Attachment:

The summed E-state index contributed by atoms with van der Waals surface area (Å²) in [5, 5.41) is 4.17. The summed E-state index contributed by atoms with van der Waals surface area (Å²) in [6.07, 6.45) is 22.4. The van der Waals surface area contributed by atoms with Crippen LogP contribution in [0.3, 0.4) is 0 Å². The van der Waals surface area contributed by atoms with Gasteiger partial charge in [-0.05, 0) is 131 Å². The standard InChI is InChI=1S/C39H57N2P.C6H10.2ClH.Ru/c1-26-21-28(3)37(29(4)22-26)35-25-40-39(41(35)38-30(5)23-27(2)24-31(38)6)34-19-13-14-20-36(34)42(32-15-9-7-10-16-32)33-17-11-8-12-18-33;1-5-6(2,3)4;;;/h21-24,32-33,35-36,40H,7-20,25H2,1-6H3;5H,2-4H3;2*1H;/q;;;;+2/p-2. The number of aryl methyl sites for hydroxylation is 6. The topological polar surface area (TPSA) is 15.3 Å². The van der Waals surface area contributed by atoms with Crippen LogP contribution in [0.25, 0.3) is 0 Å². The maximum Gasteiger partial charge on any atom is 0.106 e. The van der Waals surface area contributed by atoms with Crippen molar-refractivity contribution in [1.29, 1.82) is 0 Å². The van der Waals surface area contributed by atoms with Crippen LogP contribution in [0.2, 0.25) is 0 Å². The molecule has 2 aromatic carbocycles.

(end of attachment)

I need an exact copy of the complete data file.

The summed E-state index contributed by atoms with van der Waals surface area (Å²) in [5, 5.41) is 4.17. The summed E-state index contributed by atoms with van der Waals surface area (Å²) in [6.07, 6.45) is 22.4. The van der Waals surface area contributed by atoms with Crippen LogP contribution in [0.3, 0.4) is 0 Å². The van der Waals surface area contributed by atoms with Gasteiger partial charge in [-0.05, 0) is 131 Å². The standard InChI is InChI=1S/C39H57N2P.C6H10.2ClH.Ru/c1-26-21-28(3)37(29(4)22-26)35-25-40-39(41(35)38-30(5)23-27(2)24-31(38)6)34-19-13-14-20-36(34)42(32-15-9-7-10-16-32)33-17-11-8-12-18-33;1-5-6(2,3)4;;;/h21-24,32-33,35-36,40H,7-20,25H2,1-6H3;5H,2-4H3;2*1H;/q;;;;+2/p-2. The number of aryl methyl sites for hydroxylation is 6. The topological polar surface area (TPSA) is 15.3 Å². The van der Waals surface area contributed by atoms with Crippen LogP contribution in [0.25, 0.3) is 0 Å². The maximum Gasteiger partial charge on any atom is 0.106 e. The van der Waals surface area contributed by atoms with Crippen molar-refractivity contribution in [1.29, 1.82) is 0 Å². The van der Waals surface area contributed by atoms with Crippen LogP contribution in [0.2, 0.25) is 0 Å². The molecule has 2 aromatic carbocycles.